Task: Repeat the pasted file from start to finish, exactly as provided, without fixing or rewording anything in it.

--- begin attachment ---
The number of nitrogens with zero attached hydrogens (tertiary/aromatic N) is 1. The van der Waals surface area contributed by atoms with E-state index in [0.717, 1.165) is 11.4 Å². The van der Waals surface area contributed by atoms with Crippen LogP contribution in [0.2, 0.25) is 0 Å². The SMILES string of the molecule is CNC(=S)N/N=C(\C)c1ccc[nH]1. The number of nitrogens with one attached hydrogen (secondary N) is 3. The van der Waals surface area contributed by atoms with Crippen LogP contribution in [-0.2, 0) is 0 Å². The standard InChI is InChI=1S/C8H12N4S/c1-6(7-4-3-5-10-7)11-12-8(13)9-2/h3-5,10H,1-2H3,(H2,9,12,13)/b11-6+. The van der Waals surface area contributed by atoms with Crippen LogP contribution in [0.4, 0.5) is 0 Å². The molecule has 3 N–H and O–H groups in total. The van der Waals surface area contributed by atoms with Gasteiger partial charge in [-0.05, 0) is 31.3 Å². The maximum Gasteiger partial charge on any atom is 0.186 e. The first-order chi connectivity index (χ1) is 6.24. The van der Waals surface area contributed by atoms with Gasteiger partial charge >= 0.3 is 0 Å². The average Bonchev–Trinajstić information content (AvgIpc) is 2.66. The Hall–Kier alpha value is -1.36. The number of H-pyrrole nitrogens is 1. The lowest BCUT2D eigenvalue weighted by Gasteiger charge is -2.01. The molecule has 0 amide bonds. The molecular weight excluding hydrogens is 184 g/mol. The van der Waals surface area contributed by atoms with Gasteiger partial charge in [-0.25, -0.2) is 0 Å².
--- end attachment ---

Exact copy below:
The number of nitrogens with zero attached hydrogens (tertiary/aromatic N) is 1. The van der Waals surface area contributed by atoms with E-state index in [0.717, 1.165) is 11.4 Å². The van der Waals surface area contributed by atoms with Crippen LogP contribution in [0.2, 0.25) is 0 Å². The SMILES string of the molecule is CNC(=S)N/N=C(\C)c1ccc[nH]1. The number of nitrogens with one attached hydrogen (secondary N) is 3. The van der Waals surface area contributed by atoms with Crippen LogP contribution in [-0.2, 0) is 0 Å². The standard InChI is InChI=1S/C8H12N4S/c1-6(7-4-3-5-10-7)11-12-8(13)9-2/h3-5,10H,1-2H3,(H2,9,12,13)/b11-6+. The van der Waals surface area contributed by atoms with Crippen LogP contribution in [0.4, 0.5) is 0 Å². The molecule has 3 N–H and O–H groups in total. The van der Waals surface area contributed by atoms with Gasteiger partial charge in [-0.05, 0) is 31.3 Å². The maximum Gasteiger partial charge on any atom is 0.186 e. The first-order chi connectivity index (χ1) is 6.24. The van der Waals surface area contributed by atoms with Gasteiger partial charge >= 0.3 is 0 Å². The average Bonchev–Trinajstić information content (AvgIpc) is 2.66. The Hall–Kier alpha value is -1.36. The number of H-pyrrole nitrogens is 1. The lowest BCUT2D eigenvalue weighted by Gasteiger charge is -2.01. The molecule has 0 amide bonds. The molecular weight excluding hydrogens is 184 g/mol. The van der Waals surface area contributed by atoms with Gasteiger partial charge in [-0.25, -0.2) is 0 Å².